Whether you’re a fan of archetypal slasher films, classic gothic horror, anarchic muscle-heads beating the crap out of each other or giant green dudes fuelled by the urge to smash things, chances are that you’ve run into a depiction of a character with multiple personalities, or Dissociative Personality Disorder as it is known today. Now, even talking about this condition is a tough order because it is easily one of the most contested mental disorders in medical circles (as well as circles where people think they know medical details) and a large number of us are still sceptical that it is even real. Me personally, knowing the myriad of diagnoses I’ve been given over the years, I don’t think I’m in any kind of position to question another person’s mental state so don’t be expecting any attempts at trutherism here. Instead, we’re going to looking at the latest film which happens to revolve around this condition, written and directed by M. Night Shyamalan. After the success of The Visit, I’m far less shitscared of that statement than I would have been 5-10 years ago. This is Split.

Tuesday, 7 February 2017

Movie Review: Moonlight (2017)



I digest films the same way I digest food: Quickly and without it even touching the sides. I make it a point not to toot my own horn where I can, but when I comes to films, I often pride myself in how quickly I’m able to process films as I watch them, a skill that has grown significantly over the last 7 years. With all that said, in a way, I hate films like this; there’s a reason why I mainly stick to mainstream films on this blog with the odd indie/foreign release here and there. Films of this nature go against my sort-of instant gratification approach to media, and for the first time this year, it’s a film where I am still trying to sort out my opinions on the thing as I’m writing it. So, join me on what I’m sure is going to be a long, winding and occasionally navel-gazing attempt to break this film down in my usual style. This is Moonlight.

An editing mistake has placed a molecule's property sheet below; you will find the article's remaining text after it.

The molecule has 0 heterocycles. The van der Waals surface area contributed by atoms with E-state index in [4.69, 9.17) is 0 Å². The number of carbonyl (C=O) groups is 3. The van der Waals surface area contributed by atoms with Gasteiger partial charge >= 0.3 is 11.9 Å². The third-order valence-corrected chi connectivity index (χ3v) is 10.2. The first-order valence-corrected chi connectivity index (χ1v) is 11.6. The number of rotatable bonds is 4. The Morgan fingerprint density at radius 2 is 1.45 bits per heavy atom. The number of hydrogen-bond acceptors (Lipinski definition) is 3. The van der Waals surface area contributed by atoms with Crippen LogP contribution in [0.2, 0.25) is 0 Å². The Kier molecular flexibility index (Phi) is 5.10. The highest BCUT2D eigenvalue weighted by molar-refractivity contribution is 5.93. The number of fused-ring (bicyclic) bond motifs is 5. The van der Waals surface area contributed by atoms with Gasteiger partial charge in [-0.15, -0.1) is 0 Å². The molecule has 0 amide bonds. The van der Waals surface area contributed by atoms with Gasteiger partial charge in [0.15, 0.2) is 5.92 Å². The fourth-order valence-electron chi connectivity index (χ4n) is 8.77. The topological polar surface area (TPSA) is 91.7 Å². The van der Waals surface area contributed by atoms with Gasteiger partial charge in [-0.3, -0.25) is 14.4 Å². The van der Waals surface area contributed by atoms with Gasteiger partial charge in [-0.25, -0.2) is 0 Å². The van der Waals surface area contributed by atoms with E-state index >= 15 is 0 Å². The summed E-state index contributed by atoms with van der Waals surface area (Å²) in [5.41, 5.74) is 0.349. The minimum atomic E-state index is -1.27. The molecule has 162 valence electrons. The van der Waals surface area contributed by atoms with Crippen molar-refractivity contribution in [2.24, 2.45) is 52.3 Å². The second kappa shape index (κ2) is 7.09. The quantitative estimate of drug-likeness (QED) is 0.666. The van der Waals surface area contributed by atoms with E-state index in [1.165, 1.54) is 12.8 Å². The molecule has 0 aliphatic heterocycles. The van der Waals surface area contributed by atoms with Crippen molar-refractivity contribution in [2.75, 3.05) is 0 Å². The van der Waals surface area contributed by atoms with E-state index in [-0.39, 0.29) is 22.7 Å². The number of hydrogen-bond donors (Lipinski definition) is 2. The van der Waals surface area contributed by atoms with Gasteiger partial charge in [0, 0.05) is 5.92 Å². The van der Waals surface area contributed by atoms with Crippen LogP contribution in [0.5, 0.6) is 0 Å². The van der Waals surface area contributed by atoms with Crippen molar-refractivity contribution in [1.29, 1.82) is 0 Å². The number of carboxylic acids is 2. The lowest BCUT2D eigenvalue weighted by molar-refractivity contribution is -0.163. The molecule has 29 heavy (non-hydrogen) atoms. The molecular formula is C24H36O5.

Monday, 6 February 2017

Movie Review: Yu-Gi-Oh!: The Dark Side Of Dimensions (2017)



Yu-Gi-Oh!, otherwise known as the next step anime after Pokémon, has a rather complex history with yours truly. I watched the original series a LOT as a kid, played many a game in the playground at school (and saw kids keep getting the show’s rules for the game confused with the actual rules) and then there’s its place within my background in YouTube with LittleKuriboh’s seminal work in online parody with Yu-Gi-Oh!: The Abridged Series. It’s rare that I can point to a single franchise as being so influential to my upbringing in this many points of my life. I fell out with the game a few years back until I started doing a work skills course and found a few yahoos that got me back into the franchise through all three of those signifiers. I still suck at the card game but at least now I have some semblance of an understanding of the insanely in-depth rules of the thing, and I can still have a good laugh at the series (both the original and the parody by LK). Naturally, when news hit of a new film from the franchise hitting cinemas, I brought in a close friend and fellow fanboy and sat down to watch this thing. So, how did that turn out? This is Yu-Gi-Oh!: The Dark Side Of Dimensions.

Saturday, 4 February 2017

Movie Review: Kaabil (2017)



Summer here in Australia means a lot of things: Intense heat, insects flying everywhere, the occasional blackout just make the heat and bugs feel that little bit worse, that sort of thing. Of course, for the country’s cinephiles, it also marks a point of weirdness concerning releases. I say this because every release in January/February falls into one of three disparate categories. You’ve got the last remnants of the Oscar nominations that get released so that we can be as informed as possible while pretending to give a crap about the Oscars like Lion. You’ve got the scrap heap that wasn’t good enough for a release during the previous year like Monster Trucks. And then you’ve got the first glimmers of the traditional summer action blockbusters to make sure everyone is still awake to see the rest of the year. Today, we’re very much talking about the latter, and considering this is also another Bollywood release, I can’t say I knew what to expect walking into it. Specifically, I wasn’t expecting something this good. This is Kaabil.